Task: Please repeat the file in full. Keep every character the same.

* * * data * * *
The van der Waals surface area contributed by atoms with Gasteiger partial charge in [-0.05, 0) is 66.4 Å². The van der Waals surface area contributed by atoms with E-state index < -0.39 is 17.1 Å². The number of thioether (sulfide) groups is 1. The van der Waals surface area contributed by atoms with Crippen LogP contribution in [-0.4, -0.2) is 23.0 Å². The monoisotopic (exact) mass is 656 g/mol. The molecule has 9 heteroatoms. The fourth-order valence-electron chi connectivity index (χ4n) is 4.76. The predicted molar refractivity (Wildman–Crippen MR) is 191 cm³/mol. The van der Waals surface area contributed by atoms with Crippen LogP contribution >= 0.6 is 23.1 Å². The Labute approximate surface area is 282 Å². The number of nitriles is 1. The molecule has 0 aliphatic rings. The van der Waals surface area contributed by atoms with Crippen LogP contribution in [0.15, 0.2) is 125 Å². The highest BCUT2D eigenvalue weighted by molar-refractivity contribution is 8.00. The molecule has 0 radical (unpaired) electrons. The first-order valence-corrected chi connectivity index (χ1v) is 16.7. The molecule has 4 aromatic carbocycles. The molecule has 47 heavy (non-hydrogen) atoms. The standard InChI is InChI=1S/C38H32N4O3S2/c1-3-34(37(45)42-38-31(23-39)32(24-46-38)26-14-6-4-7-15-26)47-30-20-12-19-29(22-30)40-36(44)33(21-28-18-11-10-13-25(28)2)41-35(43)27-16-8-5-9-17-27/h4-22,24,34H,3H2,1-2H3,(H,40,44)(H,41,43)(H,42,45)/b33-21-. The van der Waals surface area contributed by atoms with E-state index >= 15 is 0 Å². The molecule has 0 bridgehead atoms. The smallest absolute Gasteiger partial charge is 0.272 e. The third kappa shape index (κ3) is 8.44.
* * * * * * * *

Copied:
The van der Waals surface area contributed by atoms with Gasteiger partial charge in [-0.05, 0) is 66.4 Å². The van der Waals surface area contributed by atoms with E-state index < -0.39 is 17.1 Å². The number of thioether (sulfide) groups is 1. The van der Waals surface area contributed by atoms with Crippen LogP contribution in [-0.4, -0.2) is 23.0 Å². The monoisotopic (exact) mass is 656 g/mol. The molecule has 9 heteroatoms. The fourth-order valence-electron chi connectivity index (χ4n) is 4.76. The predicted molar refractivity (Wildman–Crippen MR) is 191 cm³/mol. The van der Waals surface area contributed by atoms with Crippen LogP contribution >= 0.6 is 23.1 Å². The Labute approximate surface area is 282 Å². The number of nitriles is 1. The molecule has 0 aliphatic rings. The van der Waals surface area contributed by atoms with Crippen LogP contribution in [0.15, 0.2) is 125 Å². The highest BCUT2D eigenvalue weighted by molar-refractivity contribution is 8.00. The molecule has 0 radical (unpaired) electrons. The first-order valence-corrected chi connectivity index (χ1v) is 16.7. The molecule has 4 aromatic carbocycles. The molecule has 47 heavy (non-hydrogen) atoms. The standard InChI is InChI=1S/C38H32N4O3S2/c1-3-34(37(45)42-38-31(23-39)32(24-46-38)26-14-6-4-7-15-26)47-30-20-12-19-29(22-30)40-36(44)33(21-28-18-11-10-13-25(28)2)41-35(43)27-16-8-5-9-17-27/h4-22,24,34H,3H2,1-2H3,(H,40,44)(H,41,43)(H,42,45)/b33-21-. The van der Waals surface area contributed by atoms with E-state index >= 15 is 0 Å². The molecule has 0 bridgehead atoms. The smallest absolute Gasteiger partial charge is 0.272 e. The third kappa shape index (κ3) is 8.44.